Train stations, graffiti, and penguins: some reasons to visit Melbourne

Advertisement
Font Size

Text and photos by Zsarlene B. Chua, Reporter

WITH its beautiful architecture, its efficient tram system, and a countryside which is a source of both good wine and chocolates, it is very easy to see why Melbourne, the second-most populous city in Australia with almost five million people, was named the “world’s most liveable city” for seven consecutive years by The Economist.

If there’s anything that works against Melbourne’s favor it’s the fickle weather. During Cebu Pacific’s media tour in the middle of August — held to inaugurate its newest Manila-to-Melbourne route — sunny yet chilly winter days would turn into rain showers and (occasionally) hail storms at the drop of a hat. But armed with a good hat and a good coat, one should push through the changeable weather because Melbourne has so much to offer for those looking for adventure, culture or both.

THE CITY
Perfect for travellers who prefer to create their own itineraries, Melbourne has a free tram zone within its central business districts which allows commuters and tourists to move around the city and see the sights. One can ride a tram and get down at Flinders St. where one can view the main station building which was completed in 1909.

The Flinders Street Station — with its prominent dome, arched entrance, towers and clocks — is considered a cultural icon. It is one of the city’s most recognizable landmarks and has spawned the Melburnian saying, “I’ll meet you under the clocks,” referring to the clocks above the main entrance which indicate the time of departure of trains on each line.

Right across Flinders Street Station is the perfect example of the co-existence of old architecture with the new — Federation Square.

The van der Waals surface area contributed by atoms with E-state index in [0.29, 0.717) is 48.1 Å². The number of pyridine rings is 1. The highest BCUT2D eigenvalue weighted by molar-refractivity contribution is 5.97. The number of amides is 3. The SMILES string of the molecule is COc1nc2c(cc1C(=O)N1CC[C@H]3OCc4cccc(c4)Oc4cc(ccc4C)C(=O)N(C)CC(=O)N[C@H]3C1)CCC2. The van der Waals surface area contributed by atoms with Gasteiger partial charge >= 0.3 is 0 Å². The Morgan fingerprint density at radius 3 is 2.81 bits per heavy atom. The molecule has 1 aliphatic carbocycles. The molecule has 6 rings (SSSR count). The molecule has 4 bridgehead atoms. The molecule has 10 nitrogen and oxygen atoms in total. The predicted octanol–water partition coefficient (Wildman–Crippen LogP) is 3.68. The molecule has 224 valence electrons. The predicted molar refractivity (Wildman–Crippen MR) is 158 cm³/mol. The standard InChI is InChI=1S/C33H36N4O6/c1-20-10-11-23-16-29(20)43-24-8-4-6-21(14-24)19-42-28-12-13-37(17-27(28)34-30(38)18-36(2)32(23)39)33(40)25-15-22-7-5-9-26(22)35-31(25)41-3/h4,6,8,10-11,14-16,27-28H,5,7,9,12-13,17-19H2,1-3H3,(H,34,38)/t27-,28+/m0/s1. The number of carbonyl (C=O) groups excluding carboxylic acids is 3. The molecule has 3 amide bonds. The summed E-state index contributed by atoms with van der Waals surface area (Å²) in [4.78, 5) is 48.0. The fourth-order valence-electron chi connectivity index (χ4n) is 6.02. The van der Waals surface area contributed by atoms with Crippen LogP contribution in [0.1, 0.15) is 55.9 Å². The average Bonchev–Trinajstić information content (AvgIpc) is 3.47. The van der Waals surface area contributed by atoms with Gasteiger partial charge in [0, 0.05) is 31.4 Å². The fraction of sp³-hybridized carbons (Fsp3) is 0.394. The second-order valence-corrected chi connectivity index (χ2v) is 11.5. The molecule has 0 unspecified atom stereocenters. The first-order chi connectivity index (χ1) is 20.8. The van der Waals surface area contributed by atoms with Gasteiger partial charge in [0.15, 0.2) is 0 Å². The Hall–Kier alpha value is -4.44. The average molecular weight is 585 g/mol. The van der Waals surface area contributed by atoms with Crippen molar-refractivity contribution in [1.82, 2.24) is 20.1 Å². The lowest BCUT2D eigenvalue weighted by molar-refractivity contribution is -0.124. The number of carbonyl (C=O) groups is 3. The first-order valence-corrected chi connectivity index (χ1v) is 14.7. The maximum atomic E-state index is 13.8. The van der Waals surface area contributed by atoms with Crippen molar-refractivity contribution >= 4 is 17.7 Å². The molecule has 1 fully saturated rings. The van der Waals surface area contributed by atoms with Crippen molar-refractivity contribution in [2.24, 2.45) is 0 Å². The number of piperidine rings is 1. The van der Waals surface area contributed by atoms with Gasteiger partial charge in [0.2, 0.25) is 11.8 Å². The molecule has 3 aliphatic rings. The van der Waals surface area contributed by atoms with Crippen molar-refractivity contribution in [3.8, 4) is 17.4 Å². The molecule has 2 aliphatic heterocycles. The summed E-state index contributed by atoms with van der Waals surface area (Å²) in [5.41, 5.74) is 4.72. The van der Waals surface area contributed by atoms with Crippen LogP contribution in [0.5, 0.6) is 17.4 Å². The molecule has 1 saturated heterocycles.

Federation Square is a large — 3.2 hectares — public space housing cultural institutions such as the Ian Potter Centre, an art gallery that houses the Australian part of the art collection of the National Gallery of Victoria (NGV).

Compared to the Edwardian Baroque architecture of the Flinders Street Station, the buildings which surround the square feature a deconstructivist style sans any harmony, continuity, or symmetry. Our tour driver, Nigel, remarked that people would either think the buildings are “the most beautiful in the world or the ugliest.”

As far as this writer is concerned, the square has a certain charm, with the concrete buildings (clad in several different materials including frosted glass and sandstone) going here and there with angles clearly created with the thought of breaking the rules of traditional geometry. It was a perfect complement to the Old World charm of the main station.

Walk a little bit more and you come to St. Paul’s Cathedral fronting Federation Square. Created in 1891 on the site where the first public Christian service was held in the city in 1935, the cathedral serves as marked contrast to the post-modernist square with its Gothic Revival architecture interpreted by English architect William Butterfield.

A few blocks away from the cathedral is Hosier Lane where one finds representations of the city’s urban art scene. It is but one of several little lanes covered in graffiti created by local and international artists. Beside it is the Forum Theatre, a Moorish Revival building that functions as a cinema, live music venue, and a theater.

Graffiti covers all the nooks and crannies of Hosier Lane, some professionally done, some not so, but the vibrant colors scrawled on the walls of even the small restaurants that had the fortune (or misfortune) to rent a space near the lane makes it a perfect photo spot or a perfect canvas for people who love urban art and would like to leave their signature behind.

Take the tram once again and get off at the Docklands to see the modernist and post-modernist architecture of Melbourne while taking a walk along the New Quay Promenade, enjoying some coffee or watching dragon boat racers on the water.

Along St. Kilda St., also on the free tram line, is the Shrine of Remembrance, a war memorial honoring all the Australians who served in war including the First World War and the Second World War.

Fashioned after the Mausoleum of Maussollos at Halicarnassus and the Parthenon in Athens, the Grecian-style building features a step pyramid whose upper floors provide an unobstructed view of the city below while the basement crypt serves as the shrine for those who had fallen while doing their duty to their country.